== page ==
Chaco Culture National Historical Park Could Gain Measure Of Protection From BLM Oil And Gas Leasing Plan

Chaco Culture National Historical Park could gain a measure of protection from oil and gas leasing on surrounding public lands via a draft plan crafted by the U.S. Bureau of Land Management, though the agency is being prodded to be even more circumspect in shielding the park.

In the draft environmental assessment prepared on the leasing plan, the BLM withdrew 34 of 38 parcels around the historical park from auction. Of the remaining four, it included stipulations that any leasing being designed in a way to protect viewsheds around the park located in New Mexico. However, it was not immediately clear whether that extended to the night skies over the park.

As oil and gas leasing in the West ramps up, in part under "hydrofracking" procedures that allow recovery of deposits previously thought unrecoverable, several units of the National Park System have come into relatively close proximity to energy exploration operations.

At Theodore Roosevelt National Park, drilling rigs are visible from some parts of the park. When the sun goes down the glow of flaring natural gas, like flickering candle flames, can be seen from some parts of the park. Drive along the south boundary of the park and you might encounter signs warning of dangerous levels of hydrogen sulfide around drilling wells. Simply driving to the park is made increasingly dangerous by the heavy traffic tied to servicing and drilling in the oilfields.

Groups also have expressed concern over potential leasing near Mesa Verde National Park, Dinosaur National Monument, and the Big South Fork National River and Recreation Area, just to name three other units.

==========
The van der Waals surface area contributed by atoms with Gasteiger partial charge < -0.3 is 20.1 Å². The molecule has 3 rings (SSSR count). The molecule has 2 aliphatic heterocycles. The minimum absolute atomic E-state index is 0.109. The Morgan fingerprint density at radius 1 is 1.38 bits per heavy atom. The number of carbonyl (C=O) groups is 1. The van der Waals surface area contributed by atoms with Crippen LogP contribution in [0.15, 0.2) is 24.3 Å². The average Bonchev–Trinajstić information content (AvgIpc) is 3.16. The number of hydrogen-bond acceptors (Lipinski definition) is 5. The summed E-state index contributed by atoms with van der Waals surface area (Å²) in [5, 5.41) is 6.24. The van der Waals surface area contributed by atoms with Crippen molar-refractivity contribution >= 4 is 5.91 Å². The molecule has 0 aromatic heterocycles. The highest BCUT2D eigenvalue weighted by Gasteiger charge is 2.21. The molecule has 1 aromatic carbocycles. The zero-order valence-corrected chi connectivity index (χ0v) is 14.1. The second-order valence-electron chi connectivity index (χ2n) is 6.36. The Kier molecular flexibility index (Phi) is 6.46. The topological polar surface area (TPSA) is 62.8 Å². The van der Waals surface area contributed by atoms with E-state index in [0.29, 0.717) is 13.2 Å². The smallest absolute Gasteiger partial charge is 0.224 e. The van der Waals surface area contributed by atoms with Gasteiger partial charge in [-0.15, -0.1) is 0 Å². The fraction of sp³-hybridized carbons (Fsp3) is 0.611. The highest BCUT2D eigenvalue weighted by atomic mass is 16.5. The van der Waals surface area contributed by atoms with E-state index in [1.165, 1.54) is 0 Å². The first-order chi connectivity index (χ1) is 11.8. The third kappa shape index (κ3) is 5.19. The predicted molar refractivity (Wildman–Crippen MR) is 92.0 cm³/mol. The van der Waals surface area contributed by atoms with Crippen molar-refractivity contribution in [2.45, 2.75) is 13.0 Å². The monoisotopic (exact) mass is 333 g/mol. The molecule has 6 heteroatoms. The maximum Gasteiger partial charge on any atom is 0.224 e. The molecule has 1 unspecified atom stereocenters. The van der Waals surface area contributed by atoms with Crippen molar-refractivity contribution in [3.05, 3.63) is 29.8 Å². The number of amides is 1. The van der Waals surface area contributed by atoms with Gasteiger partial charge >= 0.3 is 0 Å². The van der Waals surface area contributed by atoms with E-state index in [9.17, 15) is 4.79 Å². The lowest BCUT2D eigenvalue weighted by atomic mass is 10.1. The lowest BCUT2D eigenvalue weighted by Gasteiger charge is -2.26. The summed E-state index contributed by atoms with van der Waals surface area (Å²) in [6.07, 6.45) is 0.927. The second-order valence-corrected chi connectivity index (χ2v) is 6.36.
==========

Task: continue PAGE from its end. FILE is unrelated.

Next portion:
The draft BLM plan for the lands around Chaco Culture NHS is "definitely a step in the right direction," said Barbara Pahl, western regional vice president for the National Trust for Historic Preservation. "Chaco Canyon is sacred to native people throughout New Mexico and the greater Southwest and deserves the highest level of consideration before industrial activities, like oil and gas drilling, are allowed nearby.

"With this decision, BLM now has the opportunity to look more closely at the landscape surrounding Chaco Canyon and develop a plan that responds to the concerns of the tribes, and preservation advocates like the National Trust, and better balances oil and gas drilling with the protection of the Chaco’s significant cultural values.”

Ellis Richard, founder of Park Rangers for Our Lands, hoped the BLM would adopt additional protections for the historical park if any leases are acted upon.

“Chaco Canyon embodies the rich heritage of America’s past and deserves protection. We’re encouraged that the New Mexico BLM is delaying much of the oil and gas leasing near Chaco Canyon," he said. "For the leases moving forward, I applaud the state director for taking a close look and working to protect our national park and the surrounding cultural heritage sites. The next step is for New Mexico BLM to create a smarter, comprehensive plan, which protects the landscape near Chaco Canyon and the amazing cultural and wildlife resources in the area.”

The BLM's draft leasing plan -- the lease auction is set for January 2014 -- comes right on the heels of designation of Chaco Culture National Historical Park as a "Dark Sky Park" by the International Dark Sky Association. The plan is open for public comment through October 2. You can submit your comments via this email address.